Sometimes I wonder whatever happened to the art of entertaining? I don’t mean fancy parties where people dress up and act all muckety mucky. I mean the kind of entertaining that’s spontaneous and easy. Like I say, “Hey, we’re grilling burgers tonight, do you want to come over for dinner?” And the reply is “Sounds great. What do you want me to bring?” Then a few weeks later, that person asks us over. Or you call someone up in the morning and say, “Hey, want to come over for tea or coffee and just chat?” And that someone says, “I’d love to.” A few days later, you’re out getting your mail and that someone sees you and says, “I’ve got a good bottle of wine open, wanna swing by for a drink?”
Remember when moms used to talk over fences to each other? Yeah, they were probably gossiping, but they were talking. Remember those days? I do. I also remember having lots of spontaneous gatherings, small and large, up until a few years ago. Now? Now I have to organize every detail and try a lot harder to make connections. People are busy. People are on the go. People go to work, drive home, park in their garages, go inside and never leave their house again. Seriously. Even in the south this happens. In fact, I think it happens more here than it did in the city I used to live in. For some reason, people are less inclined to put forth the effort to get to know their neighbors.
Why? Are they suspicious? Afraid? Are they too wrapped up in their own families, or hanging out with their lifelong friends that they don’t have the inclination or desire to include someone new in their world? I see this all the time. I see it here. I see it where I used to live. I see it in the way others behave. I don’t like it because I try to treat people as I wish to be treated. Therefore, when I am in a circle of friends and I see someone alone, I invite that person into the circle. I make room for that person. I welcome that person into my world.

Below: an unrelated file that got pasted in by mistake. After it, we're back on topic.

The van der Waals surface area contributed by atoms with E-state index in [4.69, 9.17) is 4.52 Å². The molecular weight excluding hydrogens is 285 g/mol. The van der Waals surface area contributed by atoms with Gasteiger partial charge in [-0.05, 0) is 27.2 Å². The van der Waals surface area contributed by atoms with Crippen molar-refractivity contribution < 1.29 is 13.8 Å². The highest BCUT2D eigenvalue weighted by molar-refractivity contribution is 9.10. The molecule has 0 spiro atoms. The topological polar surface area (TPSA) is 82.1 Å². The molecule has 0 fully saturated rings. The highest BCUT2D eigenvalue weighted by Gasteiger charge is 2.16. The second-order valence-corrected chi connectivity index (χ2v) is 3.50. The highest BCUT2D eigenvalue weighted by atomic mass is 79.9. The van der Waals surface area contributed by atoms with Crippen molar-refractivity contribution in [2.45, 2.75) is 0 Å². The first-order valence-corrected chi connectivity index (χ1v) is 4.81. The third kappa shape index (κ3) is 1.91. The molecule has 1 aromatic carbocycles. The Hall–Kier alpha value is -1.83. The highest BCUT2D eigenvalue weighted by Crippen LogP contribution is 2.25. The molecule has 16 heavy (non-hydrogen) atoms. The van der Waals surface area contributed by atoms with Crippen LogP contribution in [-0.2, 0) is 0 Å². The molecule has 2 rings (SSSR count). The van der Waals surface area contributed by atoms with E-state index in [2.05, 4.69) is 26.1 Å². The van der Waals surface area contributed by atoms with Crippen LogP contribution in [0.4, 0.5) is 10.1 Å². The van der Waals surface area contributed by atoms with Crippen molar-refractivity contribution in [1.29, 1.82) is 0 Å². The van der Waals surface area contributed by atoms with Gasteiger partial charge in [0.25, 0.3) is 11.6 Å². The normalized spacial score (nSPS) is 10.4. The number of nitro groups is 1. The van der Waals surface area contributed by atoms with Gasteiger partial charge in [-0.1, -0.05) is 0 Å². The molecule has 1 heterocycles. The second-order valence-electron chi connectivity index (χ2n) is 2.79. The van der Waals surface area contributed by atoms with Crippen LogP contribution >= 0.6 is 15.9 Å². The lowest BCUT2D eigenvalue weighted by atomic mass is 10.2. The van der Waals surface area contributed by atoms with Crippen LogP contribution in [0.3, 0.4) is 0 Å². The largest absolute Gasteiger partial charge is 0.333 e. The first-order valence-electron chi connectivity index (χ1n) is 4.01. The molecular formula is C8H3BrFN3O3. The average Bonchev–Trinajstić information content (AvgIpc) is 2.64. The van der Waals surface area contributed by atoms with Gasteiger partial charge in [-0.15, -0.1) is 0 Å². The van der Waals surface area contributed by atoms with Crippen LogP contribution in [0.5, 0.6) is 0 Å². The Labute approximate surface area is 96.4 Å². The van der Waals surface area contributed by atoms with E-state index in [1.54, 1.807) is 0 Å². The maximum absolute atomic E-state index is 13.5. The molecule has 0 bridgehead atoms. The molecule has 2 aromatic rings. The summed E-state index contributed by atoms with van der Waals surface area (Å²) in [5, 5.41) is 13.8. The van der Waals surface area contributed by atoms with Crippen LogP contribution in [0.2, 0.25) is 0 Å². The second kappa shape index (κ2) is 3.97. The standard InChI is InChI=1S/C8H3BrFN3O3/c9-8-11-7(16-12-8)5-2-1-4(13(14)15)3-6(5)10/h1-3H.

I’m not sure too many people do that anymore.
A lot of people won’t open their tightly knit circles to include new people in them unless they meet them at work, at church or at some other formal place. To go beyond those acceptable, known norms is not an easy leap for people these days. Perhaps it is because people don’t know how to do it. They are afraid they’ll fail at entertaining. They think it has to be restaurant quality food and will require a lot of work, time, and energy. Maybe they don’t want to broaden their horizons. They prefer the known over the unknown. And that’s too bad. Because whenever I include someone new in my world, I grow as a person.
The reason I am focused on this issue is not so much because I feel left out. I tend to create my own circles wherever I go. Some circles are created quickly due to circumstances. When we were in DC, we experienced 9/11. This unified my corner of the world. Neighbors in a new community were drawn together by the adversity. We bonded. In other corners of the world, it took me a little longer. But no matter what, I always end up with a circle of friends. People I can rely on. People who become important to me. People I don’t want to leave behind when I move again.
I think about this a lot because as a writer I am tasked with the problem of bringing people together. Two characters must fall in love. They live in a world where they have friends, family, co-workers, neighbors. Yet much of the time that my characters are together, they aren’t hanging out with their friends drinking coffee and chatting about the neighbor down the street (yup, gossiping). They’re falling in love, going on dates, fighting the bad guys, saving their towns, buying up properties, saving children, making a difference.
But after they save the world, fall in love, and get their Happily Ever After, I hope they also become good friends with the neighbors across the street. I hope they have dinners with them. I want them to play cards till midnight and drink cheap red wine while they hang out with their friends. I want them to go bowling, see movies, plant gardens. I want them to hang out by the mailbox and chat with the guy across the street about football games and kids.
And I hope when they see someone new move into their corner of the world that they go over to meet that person, say hello, invite them to dinner. I hope that they broaden their circle to welcome new people into their lives.